Neil Simon saw Alec Guinness reading the script for “Star Wars” on the set of “Murder By Death,” and very soon after that, Guinness would be known as Obi Wan Kenobi to the world. But there is so much more to Guinness before that series of films, and in this particular series, so much humor. Join us — Pete Wright and Andy Nelson — as we close out our Sir Alec Guinness series with Robert Moore’s 1976 film “Murder By Death.”

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Alec Guinness’s Professor Marcus really meets his match with Katie Johnson’s Mrs. Wilberforce in Alexander Mackendrick’s 1955 Ealing Studios comedy “The Ladykillers,” what some call the last great comedy from the studio. Where he plots and schemes to rob a bank truck, she makes tea and makes sure her guests act like gentlemen – even when those men are thieves. It’s a great premise for this film, and one that makes at least half of us on the show laugh. Join us – Pete Wright and Andy Nelson – as we continue our Sir Alec Guinness series with “The Ladykillers.”

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Ealing Studios comedies, particularly the ones we’ve been talking about, have all had a bit of an anti-establishment feel to them but “The Man in the White Suit” feels like they were trying to something a bit more with it. The film is fascinating satirical comedy looking at the relationship between the factory owners and the union laborers in England back in the 50s that doesn’t just focus on their differences but also finds a way to bring the two groups together. The reason for their coming together is, of course, the titular character, played wonderfully by Sir Alec Guinness. Join us — Pete Wright and Andy Nelson — as we talk about this great Alexander Mackendrick film from 1951 as the next in our Guinness series.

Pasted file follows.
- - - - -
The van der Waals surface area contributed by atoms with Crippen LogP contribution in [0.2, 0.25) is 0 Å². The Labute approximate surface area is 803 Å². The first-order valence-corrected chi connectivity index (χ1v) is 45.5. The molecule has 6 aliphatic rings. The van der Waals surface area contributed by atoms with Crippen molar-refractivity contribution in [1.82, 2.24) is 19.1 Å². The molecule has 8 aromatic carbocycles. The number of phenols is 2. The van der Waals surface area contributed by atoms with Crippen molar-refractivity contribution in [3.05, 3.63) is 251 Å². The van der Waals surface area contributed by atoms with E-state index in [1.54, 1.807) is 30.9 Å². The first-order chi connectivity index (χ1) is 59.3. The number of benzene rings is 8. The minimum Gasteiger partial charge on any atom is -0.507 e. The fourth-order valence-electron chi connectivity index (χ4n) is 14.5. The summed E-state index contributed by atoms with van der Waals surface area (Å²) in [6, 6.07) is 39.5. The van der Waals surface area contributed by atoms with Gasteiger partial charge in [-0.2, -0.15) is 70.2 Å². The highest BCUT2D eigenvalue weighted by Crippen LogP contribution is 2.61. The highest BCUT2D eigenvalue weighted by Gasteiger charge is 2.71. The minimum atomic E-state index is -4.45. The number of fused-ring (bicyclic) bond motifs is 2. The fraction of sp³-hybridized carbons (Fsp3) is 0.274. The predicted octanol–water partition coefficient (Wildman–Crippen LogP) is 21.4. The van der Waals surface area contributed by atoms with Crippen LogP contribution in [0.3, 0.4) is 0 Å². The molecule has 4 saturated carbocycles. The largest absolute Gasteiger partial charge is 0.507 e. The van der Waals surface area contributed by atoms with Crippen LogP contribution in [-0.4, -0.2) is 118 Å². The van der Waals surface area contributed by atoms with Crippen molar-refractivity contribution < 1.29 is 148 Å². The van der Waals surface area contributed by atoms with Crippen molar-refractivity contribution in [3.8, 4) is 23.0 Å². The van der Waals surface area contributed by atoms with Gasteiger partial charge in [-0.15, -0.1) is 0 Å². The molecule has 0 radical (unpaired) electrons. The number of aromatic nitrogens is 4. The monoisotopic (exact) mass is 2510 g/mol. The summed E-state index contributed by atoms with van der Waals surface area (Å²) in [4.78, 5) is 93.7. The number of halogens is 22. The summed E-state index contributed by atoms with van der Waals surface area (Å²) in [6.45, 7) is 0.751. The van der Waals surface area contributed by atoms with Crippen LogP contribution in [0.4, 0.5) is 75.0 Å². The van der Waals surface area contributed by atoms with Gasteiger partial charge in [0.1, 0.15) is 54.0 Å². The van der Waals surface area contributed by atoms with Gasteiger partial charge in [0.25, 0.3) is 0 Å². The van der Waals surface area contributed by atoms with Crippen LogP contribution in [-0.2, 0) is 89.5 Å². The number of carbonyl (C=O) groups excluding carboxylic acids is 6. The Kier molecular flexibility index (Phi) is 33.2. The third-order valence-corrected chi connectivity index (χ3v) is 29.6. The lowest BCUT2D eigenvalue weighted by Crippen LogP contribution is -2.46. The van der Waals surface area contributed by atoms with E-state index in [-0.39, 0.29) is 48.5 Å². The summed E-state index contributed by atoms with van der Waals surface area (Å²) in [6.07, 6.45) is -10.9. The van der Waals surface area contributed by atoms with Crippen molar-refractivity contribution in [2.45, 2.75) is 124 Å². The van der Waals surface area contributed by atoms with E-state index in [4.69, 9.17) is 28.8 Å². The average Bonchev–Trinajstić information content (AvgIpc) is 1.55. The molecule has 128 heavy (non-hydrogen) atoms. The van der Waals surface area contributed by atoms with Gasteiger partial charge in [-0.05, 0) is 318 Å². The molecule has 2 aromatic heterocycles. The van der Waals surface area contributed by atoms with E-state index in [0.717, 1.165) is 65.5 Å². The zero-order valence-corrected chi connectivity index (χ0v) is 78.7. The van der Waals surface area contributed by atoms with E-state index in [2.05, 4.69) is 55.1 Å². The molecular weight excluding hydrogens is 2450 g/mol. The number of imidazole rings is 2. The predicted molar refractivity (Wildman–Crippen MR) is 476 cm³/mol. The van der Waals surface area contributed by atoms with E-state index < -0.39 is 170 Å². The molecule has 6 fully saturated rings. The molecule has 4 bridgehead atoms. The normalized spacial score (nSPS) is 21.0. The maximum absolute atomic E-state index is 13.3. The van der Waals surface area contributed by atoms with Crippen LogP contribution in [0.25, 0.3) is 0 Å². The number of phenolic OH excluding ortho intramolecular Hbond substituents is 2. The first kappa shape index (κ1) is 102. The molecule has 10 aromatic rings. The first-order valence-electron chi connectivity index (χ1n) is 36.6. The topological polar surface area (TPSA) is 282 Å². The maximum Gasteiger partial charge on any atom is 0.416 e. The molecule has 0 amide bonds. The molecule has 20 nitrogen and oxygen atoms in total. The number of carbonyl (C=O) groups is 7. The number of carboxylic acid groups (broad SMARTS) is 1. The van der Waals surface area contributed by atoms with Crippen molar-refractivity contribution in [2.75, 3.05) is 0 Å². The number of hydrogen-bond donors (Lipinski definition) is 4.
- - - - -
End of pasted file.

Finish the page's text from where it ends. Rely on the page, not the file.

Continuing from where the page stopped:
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Sir Alec Guinness had already proven both his comedic and dramatic prowess by the time he came to Ealing Studios’ “The Lavender Hill Mob” in 1951, a point in his career when he was making two films a year. He’d continue working in both comedy and drama throughout his career, but we’re lucky to still be talking about his comedies because “The Lavender Hill Mob” is an absolute delight. Join us — Pete Wright and Andy Nelson — as we continue our Sir Alec Guinness series with a conversation about his seventh film, directed by Charles Crichton.

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Sir Alec Guinness may always be remembered as Obi Wan Kenobi, but his career goes far beyond those three little science fiction films he did late in his career. He worked many times with David Lean. He gave life to the spy George Smiley long before Gary Oldman. And he starred in a number of the great Ealing comedies, his first of which is Kind Hearts and Coronets, where he pulls a Peter Sellers by playing eight of the characters in the film. Join us — Pete Wright and Andy Nelson — as we begin our Sir Alec Guinness series by talking about Robert Hamer’s 1949 comedy Kind Hearts and Coronets.

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